Kinase inhibition profiles as a tool to identify kinases
There are thousands of known cellular phosphorylation sites, but the paucity of ways to identify kinases for particular phosphorylation events remains a major roadblock for understanding kinase signaling.
To address this, we here develop a generally applicable method that exploits the large number of kinase inhibitors that have been profiled on near-kinome-wide panels of protein kinases. The inhibition profile for each kinase provides a fingerprint that allows identification of unknown kinases acting on target phosphosites in cell extracts.
We validate the method on diverse known kinase-phosphosite pairs, including histone kinases, EGFR autophosphorylation, and Integrin β1 phosphorylation by Src-family kinases. We also use our approach to identify the previously unknown kinases responsible for phosphorylation of INCENP at a site within a commonly phosphorylated motif in mitosis (a non-canonical target of Cyclin B-Cdk1), and of BCL9L at S915 (PKA). We show that the method has clear advantages over in silico and genetic screening.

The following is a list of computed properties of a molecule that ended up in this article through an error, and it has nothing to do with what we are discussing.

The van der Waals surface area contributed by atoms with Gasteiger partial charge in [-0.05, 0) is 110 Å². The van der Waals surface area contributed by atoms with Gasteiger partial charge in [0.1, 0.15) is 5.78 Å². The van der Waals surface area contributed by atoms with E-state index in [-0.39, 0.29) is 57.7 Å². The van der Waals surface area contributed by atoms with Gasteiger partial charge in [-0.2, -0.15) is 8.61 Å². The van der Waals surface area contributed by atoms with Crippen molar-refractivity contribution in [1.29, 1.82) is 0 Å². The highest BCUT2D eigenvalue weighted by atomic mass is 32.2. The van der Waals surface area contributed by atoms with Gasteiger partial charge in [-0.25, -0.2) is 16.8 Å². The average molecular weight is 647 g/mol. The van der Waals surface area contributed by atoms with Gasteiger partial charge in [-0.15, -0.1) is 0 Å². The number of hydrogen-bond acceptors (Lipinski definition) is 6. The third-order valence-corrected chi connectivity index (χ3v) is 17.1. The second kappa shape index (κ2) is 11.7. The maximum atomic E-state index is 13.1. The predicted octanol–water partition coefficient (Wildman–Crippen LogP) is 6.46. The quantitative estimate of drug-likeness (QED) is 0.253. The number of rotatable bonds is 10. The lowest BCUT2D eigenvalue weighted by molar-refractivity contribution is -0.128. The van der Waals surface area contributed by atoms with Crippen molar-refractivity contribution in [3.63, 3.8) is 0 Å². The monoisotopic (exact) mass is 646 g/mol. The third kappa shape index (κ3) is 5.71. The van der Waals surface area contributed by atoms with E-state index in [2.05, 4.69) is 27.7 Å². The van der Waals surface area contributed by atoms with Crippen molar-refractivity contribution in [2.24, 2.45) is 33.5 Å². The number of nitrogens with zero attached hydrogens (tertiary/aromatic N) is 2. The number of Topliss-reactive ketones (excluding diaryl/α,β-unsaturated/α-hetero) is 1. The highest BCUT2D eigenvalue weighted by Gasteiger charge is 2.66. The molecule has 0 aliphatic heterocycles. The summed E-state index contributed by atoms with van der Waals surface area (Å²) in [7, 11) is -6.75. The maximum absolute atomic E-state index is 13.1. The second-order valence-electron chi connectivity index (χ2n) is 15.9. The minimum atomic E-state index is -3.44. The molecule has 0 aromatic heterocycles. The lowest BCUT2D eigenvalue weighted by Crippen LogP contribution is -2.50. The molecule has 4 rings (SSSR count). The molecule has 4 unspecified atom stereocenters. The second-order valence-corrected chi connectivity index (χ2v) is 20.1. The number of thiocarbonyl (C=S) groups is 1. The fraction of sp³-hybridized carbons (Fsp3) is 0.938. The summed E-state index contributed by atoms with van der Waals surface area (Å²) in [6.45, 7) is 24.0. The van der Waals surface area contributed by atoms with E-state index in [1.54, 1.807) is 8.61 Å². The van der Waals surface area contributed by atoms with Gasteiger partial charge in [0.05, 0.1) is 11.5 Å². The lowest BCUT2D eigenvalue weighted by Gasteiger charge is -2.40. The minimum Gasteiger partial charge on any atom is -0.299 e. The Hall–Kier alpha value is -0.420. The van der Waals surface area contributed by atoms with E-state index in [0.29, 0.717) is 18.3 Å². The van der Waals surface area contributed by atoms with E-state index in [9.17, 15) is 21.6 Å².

Protein phosphorylation is a vital regulatory system in cells, with 90% of all proteins undergoing phosphorylation1. Advances in phosphoproteomics mean that tens of thousands of phosphorylation sites are now known2,3. Large catalogues of specific phosphorylation events that occur within particular cell types or organelles, or during specific treatments or phases of the cell cycle, have been generated4,5,6,7,8.
However, understanding the biology controlled by a particular phosphorylation event depends on being able to identify the kinase(s) responsible for catalyzing it. Unfortunately, the methods available for assigning kinase-phosphosite dependencies are limited. Consequently, our ability to benefit from the expanding knowledge of cellular phosphorylation is hampered.
Of the techniques that have been developed to interrogate kinase-phosphosite dependencies, most focus on identifying the targets of a kinase of interest; far fewer perform the similarly valuable task of identifying the kinase(s) that phosphorylate a particular residue within a substrate9.
Indeed, we are not aware of an experimental method that has found widespread use that can selectively identify direct upstream kinases for any substrate. Broadly, existing approaches can be divided into three categories: (i) in silico predictions; (ii) screens in intact cells, and (iii) biochemical methods, often using cell extracts or recombinant kinases.